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Stories for September 29, 2013

Justice Department To Sue North Carolina Over Voter ID Law

Sept. 29
Carrie Johnson / NPR
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The Justice Department is preparing to sue North Carolina over that state's restrictive new voting law. The lawsuit takes aim at provisions that limit early voting periods and require a government photo ID as an illegal form of discrimination against minorities at the ballot box, according to a person briefed on the Justice Department's plans.

Phantom Phone Vibrations: So Common They've Changed Our Brains?

Sept. 29
Elise Hu / NPR
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Phantom vibration -- that phenomenon where you think your phone is vibrating but it's not -- has been around only since the mobile age. And five years ago, when its wider existence became recognized, news organizations, including ours, covered the "syndrome" as a sign of the digital encroachment in our lives. Today, it's so common that researchers have devoted studies to it.

Experts: Unpredictable Storms, Extreme Heat, Will Hit Southwest Climate

Sept. 29
Michel Marizco / Fronteras Desk
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TUCSON, Ariz. - A new report says international climate scientists are now 95 percent certain that humans are the dominant cause of climate change. Scientists in Tucson looked at the report and how those changes are playing out in the Southwest's climate.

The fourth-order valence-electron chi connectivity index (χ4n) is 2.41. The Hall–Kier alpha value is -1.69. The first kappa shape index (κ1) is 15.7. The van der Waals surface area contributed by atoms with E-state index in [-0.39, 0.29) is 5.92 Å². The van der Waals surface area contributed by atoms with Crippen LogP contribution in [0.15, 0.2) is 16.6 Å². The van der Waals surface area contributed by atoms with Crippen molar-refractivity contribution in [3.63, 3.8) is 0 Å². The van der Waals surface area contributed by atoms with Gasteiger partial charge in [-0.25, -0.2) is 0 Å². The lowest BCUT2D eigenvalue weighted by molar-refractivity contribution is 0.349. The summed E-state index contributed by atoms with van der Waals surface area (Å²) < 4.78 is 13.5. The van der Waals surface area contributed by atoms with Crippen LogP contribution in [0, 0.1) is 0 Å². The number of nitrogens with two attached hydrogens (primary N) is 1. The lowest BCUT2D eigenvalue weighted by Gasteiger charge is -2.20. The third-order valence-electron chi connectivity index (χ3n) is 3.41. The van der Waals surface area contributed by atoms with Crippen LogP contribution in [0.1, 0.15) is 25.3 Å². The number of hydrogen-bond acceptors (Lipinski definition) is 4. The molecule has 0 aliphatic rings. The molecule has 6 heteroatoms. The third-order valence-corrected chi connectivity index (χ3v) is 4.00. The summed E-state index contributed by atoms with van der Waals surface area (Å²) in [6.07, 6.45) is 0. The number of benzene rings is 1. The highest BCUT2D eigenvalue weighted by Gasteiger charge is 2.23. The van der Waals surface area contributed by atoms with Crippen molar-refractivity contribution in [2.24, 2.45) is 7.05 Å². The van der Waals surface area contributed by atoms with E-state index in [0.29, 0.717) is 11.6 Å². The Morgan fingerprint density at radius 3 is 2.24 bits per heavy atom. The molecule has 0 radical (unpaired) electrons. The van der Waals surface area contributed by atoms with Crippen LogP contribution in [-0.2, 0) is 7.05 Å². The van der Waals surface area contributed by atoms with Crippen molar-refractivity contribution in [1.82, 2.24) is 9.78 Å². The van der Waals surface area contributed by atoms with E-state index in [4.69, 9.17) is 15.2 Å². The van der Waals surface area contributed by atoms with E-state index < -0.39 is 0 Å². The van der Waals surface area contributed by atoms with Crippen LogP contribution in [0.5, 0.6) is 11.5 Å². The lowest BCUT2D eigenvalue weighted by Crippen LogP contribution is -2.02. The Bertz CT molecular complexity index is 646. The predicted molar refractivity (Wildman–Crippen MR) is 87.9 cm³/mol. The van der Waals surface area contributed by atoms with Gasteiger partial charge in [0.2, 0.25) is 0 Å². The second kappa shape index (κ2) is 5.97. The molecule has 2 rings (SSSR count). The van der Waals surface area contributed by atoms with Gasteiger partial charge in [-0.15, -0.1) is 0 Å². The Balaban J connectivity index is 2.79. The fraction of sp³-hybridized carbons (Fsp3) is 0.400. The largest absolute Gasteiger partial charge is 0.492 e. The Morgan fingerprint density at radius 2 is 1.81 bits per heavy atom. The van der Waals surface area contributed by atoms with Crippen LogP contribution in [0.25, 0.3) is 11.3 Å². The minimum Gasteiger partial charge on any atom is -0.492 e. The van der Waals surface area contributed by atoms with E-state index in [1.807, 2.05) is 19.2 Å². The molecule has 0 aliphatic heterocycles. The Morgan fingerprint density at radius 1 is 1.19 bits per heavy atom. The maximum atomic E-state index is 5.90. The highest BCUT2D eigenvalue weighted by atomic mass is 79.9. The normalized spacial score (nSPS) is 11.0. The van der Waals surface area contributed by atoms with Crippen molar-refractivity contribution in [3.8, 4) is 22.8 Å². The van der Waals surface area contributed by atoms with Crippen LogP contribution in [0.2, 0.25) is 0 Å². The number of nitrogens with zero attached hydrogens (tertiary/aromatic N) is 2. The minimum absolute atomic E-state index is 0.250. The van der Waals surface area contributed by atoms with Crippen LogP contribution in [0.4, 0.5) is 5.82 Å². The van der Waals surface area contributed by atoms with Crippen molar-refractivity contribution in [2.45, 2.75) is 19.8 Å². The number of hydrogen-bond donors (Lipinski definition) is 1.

Painful History Buried At Shuttered Vermont Institution

Sept. 29
Sarah Yahm / NPR
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When Gary Wade first started working at Vermont's state institution for people with developmental disabilities, it was already on its way out. The Brandon Training School had been in operation since 1915.

The $142,000 Pickup: Truck With 1.3 Miles Tops Vintage Car Auction

Sept. 29
Bill Chappell / NPR
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A car auction unlike any other is going on this weekend in Pierce, Neb., where hundreds of cars that were stockpiled by a Chevrolet dealer are finally being sold -- many for the first time. The Lambrecht Chevrolet collection stretches back to the 1950s and has drawn bids and interest from around the world.

Shutdown Standoff: 'How Dare You,' And Other Views From Congress

Sept. 29
Bill Chappell / NPR
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The federal government has moved closer to the brink of a shutdown, as the House of Representatives approved a temporary funding bill Saturday night that the Senate and White House say has no chance of becoming law.

House Brings Government To The Verge Of A Shutdown

Sept. 29
Tamara Keith / NPR
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Shortly after midnight the House of Representatives passed a bill that would keep the government's lights on. But it would also delay the Affordable Care Act for a year, making it a non-starter for Senate Democrats and the president.

Insurance Exchanges Will Open Tuesday to Scrutiny, Confusion

Sept. 29
Eric Whitney / NPR
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Tuesday is a big day for the White House. That's when new health insurance exchanges open in every state, where people can buy the insurance the Affordable Care Act requires next year. They will also see if they qualify for new subsidies to help them afford it.